Home » Our editor is going to play (“Our Skin Is Going to Gray, d. Ivan Bakrac, 2014)

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Our editor is going to play (“Our Skin Is Going to Gray, d. Ivan Bakrac, 2014)

During Divan Film & Food Festival, the Cine Caravan attended a workshop “In/Outside the Editing Room”, held by Aleksandra Milovanovic, a teacher at the Faculty of Dramatic Arts in Belgrade. The 5 critics were supposed to apply the knowledge obtained at the workshop by writing an analysis of a film seen in Cetate. Although the festival guests had a chance to see several feature-length movies, I believe it is equally important to pay attention to the Balkan shorts screened at the festival, all made by young filmmakers. That’s why, on this occasion, I choose to write about “Our Skin Is Going to Gray” (2014) by Ivan Bakrac.

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The basic thing we need to know about editing is that it is the main cinematic weapon for shaping the continuity of any film and, therefore, it directs our attention and perception. During the process of editing, the sound and the image sync, the images are joined in a fluent visual language and we are introduced to the time-space relationships in the given film. As Aleksandra said, the craftiest type of editing is the one you cannot notice, as it provides you with the impression of a “real world” and natural story flow on the screen. What happens when you break those rules? Is it still possible to direct the audience’s attention? Does it seem artificial?

“Our Skin Is Going to Gray”, both directed and edited by Bakrac, breaks many classical editing rules, slowly approaching the borderline of an experimental form but still relying on a certain narrative. The film introduces us to intertwined stories of three couples of different age. All of the stories take place in flats, allowing us to take a peek into their most intimate moments. Our irruption into their intimacy, subtle sexuality, emotions and creative thoughts happens gradually, thanks to cleverly crafted cinematography and – of course – editing.

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The subject of the film conditioned the cinematography style – as the result, we have frames resembling home videos, shot by a hand-held camera, like real bits of someone’s privacy. Switching frame formats contributes to such an impression. Editing comes as an upgrade of this idea. It’s not the continuity of the motion that always defines the cut. Not even the types of shots. It’s the story, it’s atmosphere and the dictate of voyeuristic approach (with the audience being in the enhanced and intensifying voyeuristic position). What we see are extreme close-ups of the protagonists’ skin, their bare feet, their gray hair – everything cut into separate images.  The frames do not connect into traditionally logical sequences but more by following the logics of impressions, emotions and atmosphere. The “home video” style is additionally empowered by those unusual cuts, where it seems like somebody made a video over another video on some old, forgotten tape. And it works. How?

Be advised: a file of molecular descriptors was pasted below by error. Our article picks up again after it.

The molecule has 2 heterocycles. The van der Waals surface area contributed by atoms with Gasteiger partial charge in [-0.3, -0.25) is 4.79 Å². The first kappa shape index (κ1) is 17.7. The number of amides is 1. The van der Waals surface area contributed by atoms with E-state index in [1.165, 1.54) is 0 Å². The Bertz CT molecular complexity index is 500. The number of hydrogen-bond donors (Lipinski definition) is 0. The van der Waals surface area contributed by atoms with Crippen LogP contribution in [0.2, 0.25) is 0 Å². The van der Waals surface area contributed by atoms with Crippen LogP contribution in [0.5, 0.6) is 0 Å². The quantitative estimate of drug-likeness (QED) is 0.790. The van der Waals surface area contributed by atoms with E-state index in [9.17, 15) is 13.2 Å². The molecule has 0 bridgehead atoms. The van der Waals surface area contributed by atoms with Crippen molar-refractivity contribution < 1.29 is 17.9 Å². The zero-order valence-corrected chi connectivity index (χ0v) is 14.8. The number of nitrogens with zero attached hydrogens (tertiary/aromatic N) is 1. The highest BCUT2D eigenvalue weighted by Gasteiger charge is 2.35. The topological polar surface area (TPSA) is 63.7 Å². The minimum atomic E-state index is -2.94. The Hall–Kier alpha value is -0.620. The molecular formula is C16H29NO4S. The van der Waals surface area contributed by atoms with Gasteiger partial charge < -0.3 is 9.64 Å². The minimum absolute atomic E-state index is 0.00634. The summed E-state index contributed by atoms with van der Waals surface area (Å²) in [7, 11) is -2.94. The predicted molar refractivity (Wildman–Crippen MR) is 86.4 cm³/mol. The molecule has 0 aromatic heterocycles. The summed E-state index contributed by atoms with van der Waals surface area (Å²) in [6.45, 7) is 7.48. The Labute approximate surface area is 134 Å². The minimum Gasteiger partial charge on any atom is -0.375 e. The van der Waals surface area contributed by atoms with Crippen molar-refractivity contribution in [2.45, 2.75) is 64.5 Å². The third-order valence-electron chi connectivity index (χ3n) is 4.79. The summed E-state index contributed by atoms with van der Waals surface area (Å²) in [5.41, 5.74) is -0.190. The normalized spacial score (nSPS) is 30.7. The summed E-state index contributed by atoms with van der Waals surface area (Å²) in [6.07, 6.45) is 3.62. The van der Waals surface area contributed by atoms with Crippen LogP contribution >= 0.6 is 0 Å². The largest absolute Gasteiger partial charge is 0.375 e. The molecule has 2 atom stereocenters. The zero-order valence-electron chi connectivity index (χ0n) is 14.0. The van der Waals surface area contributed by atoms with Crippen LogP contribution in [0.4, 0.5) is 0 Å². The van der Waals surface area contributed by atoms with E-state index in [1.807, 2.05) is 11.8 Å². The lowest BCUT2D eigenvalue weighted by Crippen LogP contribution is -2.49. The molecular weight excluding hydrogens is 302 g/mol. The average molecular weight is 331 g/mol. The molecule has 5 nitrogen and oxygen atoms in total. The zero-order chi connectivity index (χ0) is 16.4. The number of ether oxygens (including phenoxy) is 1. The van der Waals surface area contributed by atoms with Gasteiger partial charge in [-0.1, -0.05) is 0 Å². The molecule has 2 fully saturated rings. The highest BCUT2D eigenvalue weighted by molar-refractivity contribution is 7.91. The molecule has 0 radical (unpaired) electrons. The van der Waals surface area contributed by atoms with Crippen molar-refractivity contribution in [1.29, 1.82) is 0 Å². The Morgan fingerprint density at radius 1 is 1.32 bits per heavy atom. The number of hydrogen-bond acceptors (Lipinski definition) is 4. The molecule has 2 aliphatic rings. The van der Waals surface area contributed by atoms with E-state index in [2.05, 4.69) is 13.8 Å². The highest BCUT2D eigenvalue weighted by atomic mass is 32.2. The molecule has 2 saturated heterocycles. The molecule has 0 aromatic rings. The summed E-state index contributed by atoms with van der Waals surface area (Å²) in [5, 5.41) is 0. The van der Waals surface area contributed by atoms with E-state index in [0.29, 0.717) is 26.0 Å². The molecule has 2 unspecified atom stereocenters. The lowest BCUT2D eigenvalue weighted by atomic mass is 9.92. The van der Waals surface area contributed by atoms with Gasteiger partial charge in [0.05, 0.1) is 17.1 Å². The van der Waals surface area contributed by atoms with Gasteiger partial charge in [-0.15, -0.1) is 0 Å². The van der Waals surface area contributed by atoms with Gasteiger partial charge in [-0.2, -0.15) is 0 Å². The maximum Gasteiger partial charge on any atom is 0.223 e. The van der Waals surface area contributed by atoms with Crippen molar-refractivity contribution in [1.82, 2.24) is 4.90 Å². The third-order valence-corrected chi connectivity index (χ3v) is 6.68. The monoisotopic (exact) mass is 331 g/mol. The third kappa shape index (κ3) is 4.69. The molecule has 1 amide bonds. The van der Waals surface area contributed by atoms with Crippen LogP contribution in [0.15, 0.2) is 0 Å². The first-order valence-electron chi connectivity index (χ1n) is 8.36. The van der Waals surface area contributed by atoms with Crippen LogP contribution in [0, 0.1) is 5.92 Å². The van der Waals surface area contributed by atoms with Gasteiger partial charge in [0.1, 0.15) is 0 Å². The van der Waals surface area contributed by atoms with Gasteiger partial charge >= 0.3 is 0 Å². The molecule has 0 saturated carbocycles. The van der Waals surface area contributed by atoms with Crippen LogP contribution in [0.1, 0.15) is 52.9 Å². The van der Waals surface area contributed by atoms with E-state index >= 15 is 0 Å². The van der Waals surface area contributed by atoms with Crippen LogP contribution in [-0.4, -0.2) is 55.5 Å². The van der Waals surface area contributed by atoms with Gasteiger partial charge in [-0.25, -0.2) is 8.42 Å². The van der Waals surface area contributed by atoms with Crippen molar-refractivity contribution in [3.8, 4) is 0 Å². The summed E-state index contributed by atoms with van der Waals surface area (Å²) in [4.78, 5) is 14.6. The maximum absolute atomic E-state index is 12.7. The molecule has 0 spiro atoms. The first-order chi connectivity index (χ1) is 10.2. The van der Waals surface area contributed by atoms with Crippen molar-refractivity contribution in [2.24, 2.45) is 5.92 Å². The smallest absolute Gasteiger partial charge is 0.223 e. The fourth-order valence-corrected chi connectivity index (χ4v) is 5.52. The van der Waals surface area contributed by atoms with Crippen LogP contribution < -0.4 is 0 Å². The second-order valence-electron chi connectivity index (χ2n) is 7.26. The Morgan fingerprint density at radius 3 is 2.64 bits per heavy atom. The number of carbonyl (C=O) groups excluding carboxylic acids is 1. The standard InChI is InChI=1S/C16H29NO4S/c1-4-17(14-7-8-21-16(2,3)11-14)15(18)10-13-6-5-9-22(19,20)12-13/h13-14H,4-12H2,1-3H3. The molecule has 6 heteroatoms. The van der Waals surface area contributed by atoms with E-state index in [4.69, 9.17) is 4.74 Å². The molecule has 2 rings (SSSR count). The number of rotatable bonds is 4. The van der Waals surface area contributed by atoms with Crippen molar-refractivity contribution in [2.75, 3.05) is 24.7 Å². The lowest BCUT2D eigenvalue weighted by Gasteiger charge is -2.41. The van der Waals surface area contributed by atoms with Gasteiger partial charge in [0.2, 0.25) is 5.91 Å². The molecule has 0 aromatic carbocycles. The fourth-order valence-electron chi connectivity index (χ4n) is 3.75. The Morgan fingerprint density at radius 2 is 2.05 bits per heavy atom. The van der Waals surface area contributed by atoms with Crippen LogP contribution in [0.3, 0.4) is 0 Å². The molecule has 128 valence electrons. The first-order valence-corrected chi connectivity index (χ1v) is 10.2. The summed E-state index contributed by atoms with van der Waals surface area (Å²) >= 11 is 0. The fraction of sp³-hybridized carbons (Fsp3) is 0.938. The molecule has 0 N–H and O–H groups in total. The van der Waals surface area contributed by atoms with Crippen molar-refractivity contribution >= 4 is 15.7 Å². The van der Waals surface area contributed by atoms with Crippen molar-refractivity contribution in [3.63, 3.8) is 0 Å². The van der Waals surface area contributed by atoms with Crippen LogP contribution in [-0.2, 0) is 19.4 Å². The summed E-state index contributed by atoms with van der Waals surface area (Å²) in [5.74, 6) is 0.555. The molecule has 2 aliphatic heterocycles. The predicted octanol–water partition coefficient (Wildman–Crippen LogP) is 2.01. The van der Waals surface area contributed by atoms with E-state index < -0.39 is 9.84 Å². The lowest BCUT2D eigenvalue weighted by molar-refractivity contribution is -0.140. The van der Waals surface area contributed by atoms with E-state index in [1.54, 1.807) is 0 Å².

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Video and sound editing go hand in hand in order to create the fluency and clarity of time-space parameters. Traditionally speaking, it requires them to be perfectly synced. Synced sound and image is not something you will see in this short. On the other hand, sound works as the element of joining the visual materials. Dialogue of one couple overlaps with the imagery of another couple, one couple’s music overlaps with the imagery of the third couple. Many theoreticians agreed that the rhythm is the main unifier of all the other cinematic elements – this film confirms it in a totally unconventional way. Here we can talk about the rhythm on various levels – from the rhythm created in the clash of images and the sound that doesn’t naturally belong to them to the rhythm of the reoccurring song, from the rhythm of the depicted activities to the poetic rhythm of life and different ages derived from interweaving the stories – and all of those would take us back to thoughtfully designed editing.

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Finally, we can probably agree that breaking the rules of editing, or any other aspect of filmmaking, doesn’t necessarily have to bring the confusion. On the contrary, that’s how film grows and develops. On the other hand, a filmmaker must harmonize numerous elements in order to have a reason for doing that – a reason emerging from the story, idea, atmosphere, desired effect – anything. Emerging from the poetic moments of a regular everyday life, built through a poignant comparison between different life stages, immersed into the intimate relationships, this film had all the reasons to play with the traditional editing expectations in order to create a different insight into these topics.